Linking TV and Substance Abuse

News reports such as your Dec. 19 Page 1 article, "Ratings Content of TV Programs: View From Hollywood Studio 41," accompanied by dire statistics revealing increased use of drugs and alcohol by American teenagers, make me wonder: Am I the only one making a connection here?

I have been impressed by The Christian Science Monitor's reviews of movies in a parental guide format that includes information about drug and alcohol use. I would like to see television programs rated with a content based system that includes a category about substance abuse. I consider a program unsuitable for children even if it contains little violence or sex, but presents substance abuse as a solution to a problem - such as people getting drunk together to become friends, or smoking to impress someone, etc. Maybe if parents had the information in advance, they could better control some of the strong messages reaching our children glorifying drugs, alcohol, and cigarettes.

Alexis Howell-Kubler

San Diego

Illegal immigration

I read with interest the thoughtful Dec. 19 Page 1 article about the increase in illegal immigration from Mexico, "Beefier Border Patrol Hasn't Weakened Allure of a US job." If the disparity between the Mexican and American economies is, indeed, the underlying cause, I would like to see some estimates of the cost of investment in Mexico to develop additional jobs there compared with the cost of the apparently futile attempt to close the border.

Perhaps it is time we addressed the disease and stop trying to treat the symptoms.

Barbara M. Tobias

Plano, Texas

The futility of protests in Serbia

Regarding the Dec. 12 article, "Deference, Apathy Keep Many in Serbia Away From the Protests": It should not be surprising that many Serbs are staying away from the student protests in Serbia given that many Serbs view Slobodan Milosevic as a US puppet who acquiesced to the ethnic cleansing of over 1 million Serbians (my relatives included) from their centuries-old homes in the largest acts of ethnic cleansing seen in Europe since the end of World War II with scarcely a whimper. If any new leaders emerge in Serbia, they will want to renegotiate a more fair solution to the Yugoslav civil war that will finally acknowledge the right of self-determination for the 2.5 million Serbians who lived West of the Drina river (i.e., outside of the artificially truncated Titoist borders of Serbia) - as was granted to the Bosnian Muslim and Croatian peoples. Milosevic, for his part, knows that if the opposition does indeed take political control of many of Serbia's major cities as the election results seem to indicate, then he can't control the ballot boxes during the next election and will be finished. So, what's the use in demonstrating when there's little chance that Milosevic will step down peacefully?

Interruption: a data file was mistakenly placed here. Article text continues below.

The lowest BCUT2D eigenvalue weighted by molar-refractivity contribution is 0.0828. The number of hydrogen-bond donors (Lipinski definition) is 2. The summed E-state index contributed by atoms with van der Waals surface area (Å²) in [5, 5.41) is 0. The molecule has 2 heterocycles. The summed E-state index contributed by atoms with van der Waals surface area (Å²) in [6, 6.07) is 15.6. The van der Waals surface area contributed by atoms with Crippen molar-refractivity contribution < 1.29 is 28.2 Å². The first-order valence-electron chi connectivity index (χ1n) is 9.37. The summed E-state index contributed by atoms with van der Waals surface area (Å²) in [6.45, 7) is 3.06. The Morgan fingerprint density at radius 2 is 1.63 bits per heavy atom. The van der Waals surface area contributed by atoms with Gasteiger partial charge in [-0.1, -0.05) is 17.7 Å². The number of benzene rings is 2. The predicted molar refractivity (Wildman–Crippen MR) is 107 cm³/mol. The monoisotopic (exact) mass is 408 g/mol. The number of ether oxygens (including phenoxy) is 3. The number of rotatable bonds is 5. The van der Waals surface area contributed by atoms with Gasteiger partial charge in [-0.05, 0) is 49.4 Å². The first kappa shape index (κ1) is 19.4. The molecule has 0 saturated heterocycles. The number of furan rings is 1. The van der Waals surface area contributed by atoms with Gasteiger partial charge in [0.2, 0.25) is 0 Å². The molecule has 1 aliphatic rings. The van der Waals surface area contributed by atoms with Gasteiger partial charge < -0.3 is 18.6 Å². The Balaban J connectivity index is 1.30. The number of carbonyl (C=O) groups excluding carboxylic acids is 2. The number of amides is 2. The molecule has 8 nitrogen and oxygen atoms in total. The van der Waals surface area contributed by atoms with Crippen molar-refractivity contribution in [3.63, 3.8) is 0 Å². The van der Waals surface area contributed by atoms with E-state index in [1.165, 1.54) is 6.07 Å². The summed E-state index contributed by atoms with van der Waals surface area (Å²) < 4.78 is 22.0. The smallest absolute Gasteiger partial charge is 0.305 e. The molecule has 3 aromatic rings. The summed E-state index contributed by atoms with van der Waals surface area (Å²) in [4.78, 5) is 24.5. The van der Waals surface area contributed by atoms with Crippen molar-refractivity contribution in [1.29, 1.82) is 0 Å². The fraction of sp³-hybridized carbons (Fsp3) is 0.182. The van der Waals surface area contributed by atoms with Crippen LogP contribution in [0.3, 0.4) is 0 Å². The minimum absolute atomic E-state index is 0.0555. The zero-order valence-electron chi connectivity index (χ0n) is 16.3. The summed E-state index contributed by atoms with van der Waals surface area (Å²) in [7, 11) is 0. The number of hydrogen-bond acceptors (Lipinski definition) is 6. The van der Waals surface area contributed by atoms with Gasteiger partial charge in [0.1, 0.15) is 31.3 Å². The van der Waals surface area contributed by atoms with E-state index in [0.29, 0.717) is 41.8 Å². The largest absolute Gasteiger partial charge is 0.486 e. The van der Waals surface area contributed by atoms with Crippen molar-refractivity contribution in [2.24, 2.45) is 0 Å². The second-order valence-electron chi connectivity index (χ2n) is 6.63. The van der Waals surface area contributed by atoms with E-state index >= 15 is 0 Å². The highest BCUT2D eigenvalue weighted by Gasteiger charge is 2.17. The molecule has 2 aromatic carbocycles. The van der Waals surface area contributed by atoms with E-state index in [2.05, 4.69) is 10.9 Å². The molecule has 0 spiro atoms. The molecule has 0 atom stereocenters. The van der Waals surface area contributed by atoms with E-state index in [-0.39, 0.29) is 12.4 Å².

If we are really interested in allowing democracy to flourish in Serbia, then more serious efforts need to be made to educate the Serbian public about their leader's dictatorial fraud. If any sanctions are to be reimposed on Serbia, they should target the wealthy mafias that have flourished there and who have corrupted this small, but proud and historically significant, nation.

Michael Pravica

Cambridge, Mass.

The forgotten bowl

The Dec. 20 package on college football bowl games, "Bowled Over," contains an error. The author fails to provide a description for the Carquest Bowl, being played on Dec. 27 between the University of Miami Hurricanes and the University of Virginia Cavaliers.

Descriptions of all other bowl games taking place on this date, with the exception of this contest, are previewed.

Brian Roberts

Fairfax, Va.

*Editor's note: The Hurricanes defeated the Cavaliers 31-21.

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